Sasha Naradnyo had come a long way from the slums of Crack City on the planet Peezgtaan—from Human gangster to head of security for Tweezaa e‑Traak, the Varoki heiress to the largest fortune in the history of the Stellar Commonwealth. Then the largest nation on the Varoki home world collapsed into riots and civil war, a murderously anti‑human Varoki fanatic made his bid for power, and the head of the Secret Police decided to take a personal interest in Sasha.
Now Sasha must navigate the violence and anarchy of a growing revolution, come to grips with ghosts from his past who have suddenly turned up alive, make common cause with resistance fighters who want him dead, expose a conspiracy which will shake the Commonwealth to its foundations . . . and do it all without losing his soul.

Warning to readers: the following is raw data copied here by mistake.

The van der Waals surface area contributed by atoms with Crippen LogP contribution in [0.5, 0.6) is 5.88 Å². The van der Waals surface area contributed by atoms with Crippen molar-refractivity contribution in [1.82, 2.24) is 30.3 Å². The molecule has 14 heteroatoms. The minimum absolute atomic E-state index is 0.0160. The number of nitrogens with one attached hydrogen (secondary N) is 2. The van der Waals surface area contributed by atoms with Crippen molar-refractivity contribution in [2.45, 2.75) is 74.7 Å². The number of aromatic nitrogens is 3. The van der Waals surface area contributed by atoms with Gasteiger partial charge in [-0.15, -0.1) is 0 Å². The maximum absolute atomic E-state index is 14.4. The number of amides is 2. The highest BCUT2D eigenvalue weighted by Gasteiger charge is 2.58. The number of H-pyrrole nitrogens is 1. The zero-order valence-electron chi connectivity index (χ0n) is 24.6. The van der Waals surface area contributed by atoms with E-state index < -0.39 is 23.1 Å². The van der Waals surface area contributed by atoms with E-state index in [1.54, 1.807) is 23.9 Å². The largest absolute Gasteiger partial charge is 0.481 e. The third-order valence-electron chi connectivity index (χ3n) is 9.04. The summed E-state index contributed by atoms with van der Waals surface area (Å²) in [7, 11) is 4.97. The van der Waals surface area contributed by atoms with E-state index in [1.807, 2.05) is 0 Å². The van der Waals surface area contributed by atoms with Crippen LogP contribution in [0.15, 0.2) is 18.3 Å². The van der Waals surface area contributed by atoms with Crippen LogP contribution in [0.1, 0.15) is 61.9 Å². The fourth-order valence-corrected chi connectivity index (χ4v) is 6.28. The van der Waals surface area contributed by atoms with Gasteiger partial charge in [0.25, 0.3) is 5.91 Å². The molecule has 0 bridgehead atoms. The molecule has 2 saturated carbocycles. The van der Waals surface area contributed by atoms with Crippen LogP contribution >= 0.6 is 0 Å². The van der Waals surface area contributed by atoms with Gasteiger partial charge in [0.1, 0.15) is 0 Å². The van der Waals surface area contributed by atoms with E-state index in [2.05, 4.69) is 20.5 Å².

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In this poorly paced sequel to 2014's How Dark the World Becomes, former gangster Sasha Naradnyo winds up fighting for his life when he's caught in the middle of a military coup on the grim planet of Peezgtaan. He gets his family to safety, but he's trapped in a hostile alien city when racial tensions explode, forcing him to take refuge in the human-occupied neighborhood of Sookagrad. His only hope is to make a tentative alliance with criminals and revolutionaries, and to use his logistical skills and experience to organize the locals into a makeshift defense against the encroaching army. This job is complicated when long-lost relatives surface after many years, and one of them holds the key to a devastating secret that could upset the balance of power in the Commonwealth. Though Sasha is in his element as a leader and innovator, the real conflict comes as he attempts to reconcile his new pacifistic attitude and role as a family man with the thug he used to be. The story starts slowly but picks up quickly, though it suffers from a rushed final act and hasty wrap-up. Chadwick's worldbuilding is compelling yet oddly claustrophobic in this installment.